Intelligence

      Dogs who were bred for jobs that require decision making, intelligence, and concentration, such as herding livestock, need to exercise their brains, just as dogs who were bred to run all day need to exercise their bodies. If they don't get the mental stimulation they need, they'll make their own work -- usually with projects you won't like, such as digging and chewing. Obedience training and interactive dog toys are good ways to give a dog a brain workout, as are dog sports and careers, such as agility and search and rescue.
    • Low

      Potential For Mouthiness

      Common in most breeds during puppyhood and in retriever breeds at all ages, mouthiness means a tendency to nip, chew, and play-bite (a soft, fairly painless bite that doesn't puncture the skin). Mouthy dogs are more likely to use their mouths to hold or "herd" their human family members, and they need training to learn that it's fine to gnaw on chew toys, but not on people. Mouthy breeds tend to really enjoy a game of fetch, as well as a good chew on a chew toy that's been stuffed with kibble and treats.
    • Moderate

      Prey Drive

      Dogs that were bred to hunt, such as terriers, have an inborn desire to chase and sometimes kill other animals. Anything whizzing by -- cats, squirrels, perhaps even cars -- can trigger that instinct. Dogs that like to chase need to be leashed or kept in a fenced area when outdoors, and you'll need a high, secure fence in your yard. These breeds generally aren't a good fit for homes with smaller pets that can look like prey, such as cats, hamsters, or small dogs. Breeds that were originally used for bird hunting, on the other hand, generally won't chase, but you'll probably have a hard time getting their attention when there are birds flying by.
    • Moderate

      Tendency To Bark Or Howl

      Some breeds sound off more often than others. When choosing a breed, think about how the dog vocalizes — with barks or howls — and how often. If you're considering a hound, would you find their trademark howls musical or maddening? If you're considering a watchdog, will a city full of suspicious "strangers" put him on permanent alert? Will the local wildlife literally drive your dog wild? Do you live in housing with noise restrictions? Do you have neighbors nearby?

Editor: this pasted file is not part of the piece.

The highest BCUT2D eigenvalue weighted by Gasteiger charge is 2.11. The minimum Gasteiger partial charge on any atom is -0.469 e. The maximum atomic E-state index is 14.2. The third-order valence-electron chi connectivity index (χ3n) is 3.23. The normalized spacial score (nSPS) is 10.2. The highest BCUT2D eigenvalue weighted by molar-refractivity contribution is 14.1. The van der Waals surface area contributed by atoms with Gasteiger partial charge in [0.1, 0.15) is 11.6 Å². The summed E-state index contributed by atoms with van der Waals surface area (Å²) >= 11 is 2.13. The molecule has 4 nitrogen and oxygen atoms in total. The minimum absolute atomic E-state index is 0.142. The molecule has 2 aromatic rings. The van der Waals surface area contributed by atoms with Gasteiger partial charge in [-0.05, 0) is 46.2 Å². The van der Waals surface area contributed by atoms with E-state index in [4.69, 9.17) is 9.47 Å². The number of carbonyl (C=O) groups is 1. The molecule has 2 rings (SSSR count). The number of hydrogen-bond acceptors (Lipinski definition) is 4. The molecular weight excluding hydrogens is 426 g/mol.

• Very low

      Wanderlust Potential

      Some breeds are more free-spirited than others. Nordic dogs such as Siberian Huskies were bred to range long distances, and given the chance, they'll take off after anything that catches their interest. And many hounds simply must follow their noses, or that bunny that just ran across the path, even if it means leaving you behind.
    • Minimal

      Amount Of Shedding

      If you're going to share your home with a dog, you'll need to deal with some level of dog hair on your clothes and in your house. However, shedding does vary greatly among the breeds: Some dogs shed year-round, some "blow" seasonally -- produce a snowstorm of loose hair -- some do both, and some shed hardly at all. If you're a neatnik you'll need to either pick a low-shedding breed, or relax your standards.
    • Very low

      Drooling Potential

      Drool-prone dogs may drape ropes of slobber on your arm and leave big, wet spots on your clothes when they come over to say hello. If you've got a laid-back attitude toward slobber, fine; but if you're a neatnik, you may want to choose a dog that rates low in the drool department.
    • Very

      Easy To Groom

      Some breeds are brush-and-go dogs; others require regular bathing, clipping, and other grooming just to stay clean and healthy. Consider whether you have the time and patience for a dog that needs a lot of grooming, or the money to pay someone else to do it.